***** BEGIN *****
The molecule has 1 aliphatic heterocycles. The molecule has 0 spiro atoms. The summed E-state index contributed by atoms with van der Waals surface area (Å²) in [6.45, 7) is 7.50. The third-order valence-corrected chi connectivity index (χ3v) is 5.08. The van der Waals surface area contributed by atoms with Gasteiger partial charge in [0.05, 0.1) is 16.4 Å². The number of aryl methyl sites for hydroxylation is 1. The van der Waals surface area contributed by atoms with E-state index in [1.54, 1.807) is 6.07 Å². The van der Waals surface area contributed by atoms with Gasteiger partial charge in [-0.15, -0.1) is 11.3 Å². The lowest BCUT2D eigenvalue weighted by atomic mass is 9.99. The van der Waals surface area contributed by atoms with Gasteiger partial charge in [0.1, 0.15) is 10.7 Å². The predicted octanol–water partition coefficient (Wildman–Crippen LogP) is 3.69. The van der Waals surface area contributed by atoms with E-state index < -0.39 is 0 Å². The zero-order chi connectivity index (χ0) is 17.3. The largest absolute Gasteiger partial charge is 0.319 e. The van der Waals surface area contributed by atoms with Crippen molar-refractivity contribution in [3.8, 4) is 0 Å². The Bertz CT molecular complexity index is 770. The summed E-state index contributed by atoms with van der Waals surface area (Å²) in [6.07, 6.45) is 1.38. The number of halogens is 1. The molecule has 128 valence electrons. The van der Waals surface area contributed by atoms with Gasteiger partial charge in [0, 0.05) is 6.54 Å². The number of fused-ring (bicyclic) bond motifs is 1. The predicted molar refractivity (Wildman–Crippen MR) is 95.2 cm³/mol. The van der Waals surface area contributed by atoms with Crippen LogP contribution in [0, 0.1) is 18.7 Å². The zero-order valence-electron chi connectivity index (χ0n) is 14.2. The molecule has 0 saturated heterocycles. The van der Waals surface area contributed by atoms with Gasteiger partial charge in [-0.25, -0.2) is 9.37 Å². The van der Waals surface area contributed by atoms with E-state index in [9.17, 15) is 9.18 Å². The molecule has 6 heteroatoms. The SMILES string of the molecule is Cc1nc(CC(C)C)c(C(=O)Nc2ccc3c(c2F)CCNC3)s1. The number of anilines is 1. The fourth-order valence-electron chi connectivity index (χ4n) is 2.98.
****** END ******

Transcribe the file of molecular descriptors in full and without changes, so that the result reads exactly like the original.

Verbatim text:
The molecule has 1 aliphatic heterocycles. The molecule has 0 spiro atoms. The summed E-state index contributed by atoms with van der Waals surface area (Å²) in [6.45, 7) is 7.50. The third-order valence-corrected chi connectivity index (χ3v) is 5.08. The van der Waals surface area contributed by atoms with Gasteiger partial charge in [0.05, 0.1) is 16.4 Å². The number of aryl methyl sites for hydroxylation is 1. The van der Waals surface area contributed by atoms with E-state index in [1.54, 1.807) is 6.07 Å². The van der Waals surface area contributed by atoms with Gasteiger partial charge in [-0.15, -0.1) is 11.3 Å². The lowest BCUT2D eigenvalue weighted by atomic mass is 9.99. The van der Waals surface area contributed by atoms with Gasteiger partial charge in [0.1, 0.15) is 10.7 Å². The predicted octanol–water partition coefficient (Wildman–Crippen LogP) is 3.69. The van der Waals surface area contributed by atoms with E-state index < -0.39 is 0 Å². The zero-order chi connectivity index (χ0) is 17.3. The largest absolute Gasteiger partial charge is 0.319 e. The van der Waals surface area contributed by atoms with Crippen molar-refractivity contribution in [3.8, 4) is 0 Å². The Bertz CT molecular complexity index is 770. The summed E-state index contributed by atoms with van der Waals surface area (Å²) in [6.07, 6.45) is 1.38. The number of halogens is 1. The molecule has 128 valence electrons. The van der Waals surface area contributed by atoms with Gasteiger partial charge in [0, 0.05) is 6.54 Å². The number of fused-ring (bicyclic) bond motifs is 1. The predicted molar refractivity (Wildman–Crippen MR) is 95.2 cm³/mol. The van der Waals surface area contributed by atoms with Crippen LogP contribution in [0, 0.1) is 18.7 Å². The zero-order valence-electron chi connectivity index (χ0n) is 14.2. The molecule has 0 saturated heterocycles. The van der Waals surface area contributed by atoms with Gasteiger partial charge in [-0.25, -0.2) is 9.37 Å². The van der Waals surface area contributed by atoms with E-state index in [9.17, 15) is 9.18 Å². The molecule has 6 heteroatoms. The SMILES string of the molecule is Cc1nc(CC(C)C)c(C(=O)Nc2ccc3c(c2F)CCNC3)s1. The number of anilines is 1. The fourth-order valence-electron chi connectivity index (χ4n) is 2.98.